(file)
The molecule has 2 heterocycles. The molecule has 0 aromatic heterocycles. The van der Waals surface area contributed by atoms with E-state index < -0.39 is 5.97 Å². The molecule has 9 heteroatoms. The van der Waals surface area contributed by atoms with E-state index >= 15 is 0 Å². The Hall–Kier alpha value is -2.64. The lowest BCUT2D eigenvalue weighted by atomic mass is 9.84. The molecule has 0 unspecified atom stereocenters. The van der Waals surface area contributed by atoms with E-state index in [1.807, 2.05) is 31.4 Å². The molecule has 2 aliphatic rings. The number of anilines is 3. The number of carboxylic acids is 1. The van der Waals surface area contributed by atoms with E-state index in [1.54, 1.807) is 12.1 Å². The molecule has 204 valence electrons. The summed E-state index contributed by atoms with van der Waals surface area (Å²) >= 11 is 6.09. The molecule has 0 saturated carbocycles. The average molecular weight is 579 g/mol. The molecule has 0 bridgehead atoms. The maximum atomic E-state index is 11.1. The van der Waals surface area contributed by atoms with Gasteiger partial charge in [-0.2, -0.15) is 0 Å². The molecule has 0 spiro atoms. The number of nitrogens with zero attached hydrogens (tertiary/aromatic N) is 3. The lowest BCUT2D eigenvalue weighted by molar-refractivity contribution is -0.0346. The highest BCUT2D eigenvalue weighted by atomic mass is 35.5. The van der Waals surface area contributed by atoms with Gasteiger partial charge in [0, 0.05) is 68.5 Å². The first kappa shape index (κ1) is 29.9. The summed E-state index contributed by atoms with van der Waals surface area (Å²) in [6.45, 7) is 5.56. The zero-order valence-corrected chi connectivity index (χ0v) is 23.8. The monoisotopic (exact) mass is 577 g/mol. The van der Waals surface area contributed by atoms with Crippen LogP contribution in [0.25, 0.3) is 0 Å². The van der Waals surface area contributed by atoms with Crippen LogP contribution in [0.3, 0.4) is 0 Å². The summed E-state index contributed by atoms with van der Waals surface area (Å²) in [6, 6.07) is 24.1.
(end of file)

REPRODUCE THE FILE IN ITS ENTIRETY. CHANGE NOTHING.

The molecule has 2 heterocycles. The molecule has 0 aromatic heterocycles. The van der Waals surface area contributed by atoms with E-state index < -0.39 is 5.97 Å². The molecule has 9 heteroatoms. The van der Waals surface area contributed by atoms with E-state index >= 15 is 0 Å². The Hall–Kier alpha value is -2.64. The lowest BCUT2D eigenvalue weighted by atomic mass is 9.84. The molecule has 0 unspecified atom stereocenters. The van der Waals surface area contributed by atoms with E-state index in [1.807, 2.05) is 31.4 Å². The molecule has 2 aliphatic rings. The number of anilines is 3. The number of carboxylic acids is 1. The van der Waals surface area contributed by atoms with E-state index in [1.54, 1.807) is 12.1 Å². The molecule has 204 valence electrons. The summed E-state index contributed by atoms with van der Waals surface area (Å²) >= 11 is 6.09. The molecule has 0 saturated carbocycles. The average molecular weight is 579 g/mol. The molecule has 0 bridgehead atoms. The maximum atomic E-state index is 11.1. The van der Waals surface area contributed by atoms with Gasteiger partial charge in [-0.2, -0.15) is 0 Å². The molecule has 0 spiro atoms. The number of nitrogens with zero attached hydrogens (tertiary/aromatic N) is 3. The lowest BCUT2D eigenvalue weighted by molar-refractivity contribution is -0.0346. The highest BCUT2D eigenvalue weighted by atomic mass is 35.5. The van der Waals surface area contributed by atoms with Gasteiger partial charge in [0, 0.05) is 68.5 Å². The first kappa shape index (κ1) is 29.9. The summed E-state index contributed by atoms with van der Waals surface area (Å²) in [6.45, 7) is 5.56. The zero-order valence-corrected chi connectivity index (χ0v) is 23.8. The monoisotopic (exact) mass is 577 g/mol. The van der Waals surface area contributed by atoms with Crippen LogP contribution in [0.25, 0.3) is 0 Å². The van der Waals surface area contributed by atoms with Crippen LogP contribution in [0.3, 0.4) is 0 Å². The summed E-state index contributed by atoms with van der Waals surface area (Å²) in [6, 6.07) is 24.1.